You might as well start thinking and behaving with an entrepreneurial attitude right now even if you don’t have a desire to own a business that employs others. I believe that our social, political and financial structures are changing in substantial ways and that entrepreneurial thinking will get you where you want to go. Sixty years ago, one working person could support a household of four or more people, politicians qualified as true leaders and investors could expect steady if modest returns on their capital. Today all of those expectations are suffering San Andreas Fault type shaking. The graduating class of 2010 has to learn a set of life’s fundamentals that were readily apparent to our ancestors regardless of their level of formal education. Having clear goals, focus and positive expectations are among those fundamentals. As my flight instructor said when I was granted my first pilot’s license many years ago, “Congratulations Nelson, you now have a license to learn.” After the proud graduation walk and the loving hugs of parents and friends, I hope you know that the freshly printed diploma offers no guarantees but it is a license to learn. The day may come when the signature on your paycheck is your own.





About the Author

Nelson Davis was born in Andalusia, Alabama (near Montgomery) and grew up in Niagara Falls, New York. From the age of fourteen on, his burning desire was to get into radio broadcasting. Nelson’s career began with a high school internship program and part-time announcing job at a local radio station. From Niagara Falls he moved to a larger station in Ottawa, Ontario, where he continued his formal education with business courses. In addition to disc jockey duties, he became a program director and host of various television shows.

Eleven years later found Nelson in Los Angeles with his hopes of becoming a game show host transformed into learning the production side of television. Freelancing as a discussions show host and producer, he produced and/or directed such diverse projects as a series for PBS, commercials for presidential candidate Ronald Reagan, and a film in Africa.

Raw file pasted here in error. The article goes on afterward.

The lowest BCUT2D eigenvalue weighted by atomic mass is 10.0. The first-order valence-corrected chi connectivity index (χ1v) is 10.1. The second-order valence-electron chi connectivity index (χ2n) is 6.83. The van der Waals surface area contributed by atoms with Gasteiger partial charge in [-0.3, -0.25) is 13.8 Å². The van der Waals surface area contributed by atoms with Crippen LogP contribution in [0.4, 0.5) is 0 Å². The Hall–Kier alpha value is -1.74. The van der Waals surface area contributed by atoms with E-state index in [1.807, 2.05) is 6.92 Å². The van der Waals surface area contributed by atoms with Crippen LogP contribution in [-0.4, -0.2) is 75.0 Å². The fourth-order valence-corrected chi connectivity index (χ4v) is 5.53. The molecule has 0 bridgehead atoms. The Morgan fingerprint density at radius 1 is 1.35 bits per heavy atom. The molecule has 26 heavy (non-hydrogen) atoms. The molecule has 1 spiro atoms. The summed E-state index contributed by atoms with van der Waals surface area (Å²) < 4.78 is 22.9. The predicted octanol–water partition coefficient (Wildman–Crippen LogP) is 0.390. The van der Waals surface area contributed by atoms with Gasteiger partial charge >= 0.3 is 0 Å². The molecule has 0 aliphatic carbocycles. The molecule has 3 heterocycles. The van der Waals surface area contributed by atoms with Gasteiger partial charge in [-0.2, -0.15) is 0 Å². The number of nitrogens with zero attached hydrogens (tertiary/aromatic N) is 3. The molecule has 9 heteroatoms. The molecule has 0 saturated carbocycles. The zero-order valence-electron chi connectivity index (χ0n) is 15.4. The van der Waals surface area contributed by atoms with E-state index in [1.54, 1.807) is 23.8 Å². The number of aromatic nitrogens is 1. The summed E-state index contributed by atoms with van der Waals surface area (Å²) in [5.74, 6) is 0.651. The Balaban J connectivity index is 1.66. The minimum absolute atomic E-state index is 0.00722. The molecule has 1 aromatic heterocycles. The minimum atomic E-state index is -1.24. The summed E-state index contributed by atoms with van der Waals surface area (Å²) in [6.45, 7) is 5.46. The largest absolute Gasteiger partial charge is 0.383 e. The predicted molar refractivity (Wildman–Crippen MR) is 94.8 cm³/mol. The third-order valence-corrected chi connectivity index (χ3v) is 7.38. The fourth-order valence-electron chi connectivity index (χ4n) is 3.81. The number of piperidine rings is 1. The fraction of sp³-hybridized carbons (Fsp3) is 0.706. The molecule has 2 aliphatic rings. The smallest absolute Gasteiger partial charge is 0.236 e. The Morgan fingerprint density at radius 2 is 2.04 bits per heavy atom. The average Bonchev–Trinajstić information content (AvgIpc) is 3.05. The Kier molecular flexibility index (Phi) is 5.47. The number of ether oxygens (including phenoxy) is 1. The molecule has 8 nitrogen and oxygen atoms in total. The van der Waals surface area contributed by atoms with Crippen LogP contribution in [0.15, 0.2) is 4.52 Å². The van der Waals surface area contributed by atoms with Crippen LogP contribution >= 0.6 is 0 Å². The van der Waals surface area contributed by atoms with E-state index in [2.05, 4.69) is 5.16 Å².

Mr. Davis joined the NBC TV Network in 1980 as Manager of Mini-series, eventually becoming Director of Daytime Programming. One of his early jobs at NBC TV was Censor for The Tonight Show with Johnny Carson. Between NBC and starting his own production company in 1988, Mr. Davis was involved in many interesting projects as a producer. He was hired by Merv Griffin to produce the pilot episode of Jeopardy to bring it back to television; he was Executive Producer of Name That Tune for its rebirth in 1984; and he helped launch the Fashion Channel.

Mr. Davis began Nelson Davis Television Productions with the idea of bringing together special television programming with sponsors who wish to reach a niche audience. His first weekly series was “MAKING IT! Minority Success Stories”. The show has been on the air since March 1989 and has received over twenty-five awards and citations from all levels of government and business organizations, including two Emmys as Best Public Affairs series. “MAKING IT!” is broadcast in several California markets and is seen by satellite and cable viewers across the country.

In 1989, Nelson Davis TV Productions also created and co-produced Campus All-Star Challenge, a quiz series for historically black colleges. Sponsored by Honda and broadcast on BET for five years, the program has enabled cash grants of over $2.3 million to be awarded to participating schools. Nelson Davis TV Productions is also proud to have produced children’s specials built around oral storytelling, and Black History Notes, which celebrates Black History month.

Nelson is committed to combining his knowledge of television production and marketing to use TV as a medium to communicate positive messages and enable economic empowerment. Among community organizations, Nelson serves as: Los Angeles Area Vice President of the Academy of Television Arts & Sciences; Board of Advisors member for the National Association of Women Business Owners; Board of Directors member of the Pacific Coast Regional Small Business Development Corporation; Member of Santa Monica College Associates. Mr. Davis has also been active with Big Brothers.

Media Advocate of the Year Award- U.S. Small Business Administration
Supplier of the Year Award – Southern California Regional Purchasing Council
Entrepreneurial Dream Maker Award – Women’s Enterprise Development Corporation
Minority Advocate of the Year Award – U.S. Small Business Administration
Two Emmy Award winner – as Executive Producer of “MAKING IT!”
Entertainment Award – Los Angeles Mayor’s Minority Business Committee